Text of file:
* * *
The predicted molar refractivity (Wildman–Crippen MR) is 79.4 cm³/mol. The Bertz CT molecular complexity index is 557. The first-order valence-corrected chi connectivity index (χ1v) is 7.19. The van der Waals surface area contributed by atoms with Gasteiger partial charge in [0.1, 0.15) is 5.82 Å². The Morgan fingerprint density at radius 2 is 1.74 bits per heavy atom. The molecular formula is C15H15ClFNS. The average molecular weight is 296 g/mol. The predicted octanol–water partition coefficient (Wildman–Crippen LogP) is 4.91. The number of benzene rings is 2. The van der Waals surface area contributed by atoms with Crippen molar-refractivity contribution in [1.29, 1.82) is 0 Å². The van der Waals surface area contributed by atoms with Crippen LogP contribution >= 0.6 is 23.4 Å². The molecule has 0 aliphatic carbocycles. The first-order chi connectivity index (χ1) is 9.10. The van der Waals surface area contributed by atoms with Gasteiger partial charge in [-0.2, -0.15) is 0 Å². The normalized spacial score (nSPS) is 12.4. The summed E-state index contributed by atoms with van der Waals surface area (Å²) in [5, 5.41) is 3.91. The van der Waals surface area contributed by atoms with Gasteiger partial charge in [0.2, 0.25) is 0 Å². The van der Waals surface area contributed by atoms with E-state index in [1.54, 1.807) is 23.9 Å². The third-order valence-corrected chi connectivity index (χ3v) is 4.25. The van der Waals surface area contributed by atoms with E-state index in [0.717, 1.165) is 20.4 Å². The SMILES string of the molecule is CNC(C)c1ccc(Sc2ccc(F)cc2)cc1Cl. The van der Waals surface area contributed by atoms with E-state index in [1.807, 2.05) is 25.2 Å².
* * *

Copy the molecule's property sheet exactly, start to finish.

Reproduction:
The predicted molar refractivity (Wildman–Crippen MR) is 79.4 cm³/mol. The Bertz CT molecular complexity index is 557. The first-order valence-corrected chi connectivity index (χ1v) is 7.19. The van der Waals surface area contributed by atoms with Gasteiger partial charge in [0.1, 0.15) is 5.82 Å². The Morgan fingerprint density at radius 2 is 1.74 bits per heavy atom. The molecular formula is C15H15ClFNS. The average molecular weight is 296 g/mol. The predicted octanol–water partition coefficient (Wildman–Crippen LogP) is 4.91. The number of benzene rings is 2. The van der Waals surface area contributed by atoms with Crippen molar-refractivity contribution in [1.29, 1.82) is 0 Å². The van der Waals surface area contributed by atoms with Crippen LogP contribution >= 0.6 is 23.4 Å². The molecule has 0 aliphatic carbocycles. The first-order chi connectivity index (χ1) is 9.10. The van der Waals surface area contributed by atoms with Gasteiger partial charge in [-0.2, -0.15) is 0 Å². The normalized spacial score (nSPS) is 12.4. The summed E-state index contributed by atoms with van der Waals surface area (Å²) in [5, 5.41) is 3.91. The van der Waals surface area contributed by atoms with Gasteiger partial charge in [0.2, 0.25) is 0 Å². The van der Waals surface area contributed by atoms with E-state index in [1.54, 1.807) is 23.9 Å². The third-order valence-corrected chi connectivity index (χ3v) is 4.25. The van der Waals surface area contributed by atoms with E-state index in [0.717, 1.165) is 20.4 Å². The SMILES string of the molecule is CNC(C)c1ccc(Sc2ccc(F)cc2)cc1Cl. The van der Waals surface area contributed by atoms with E-state index in [1.807, 2.05) is 25.2 Å².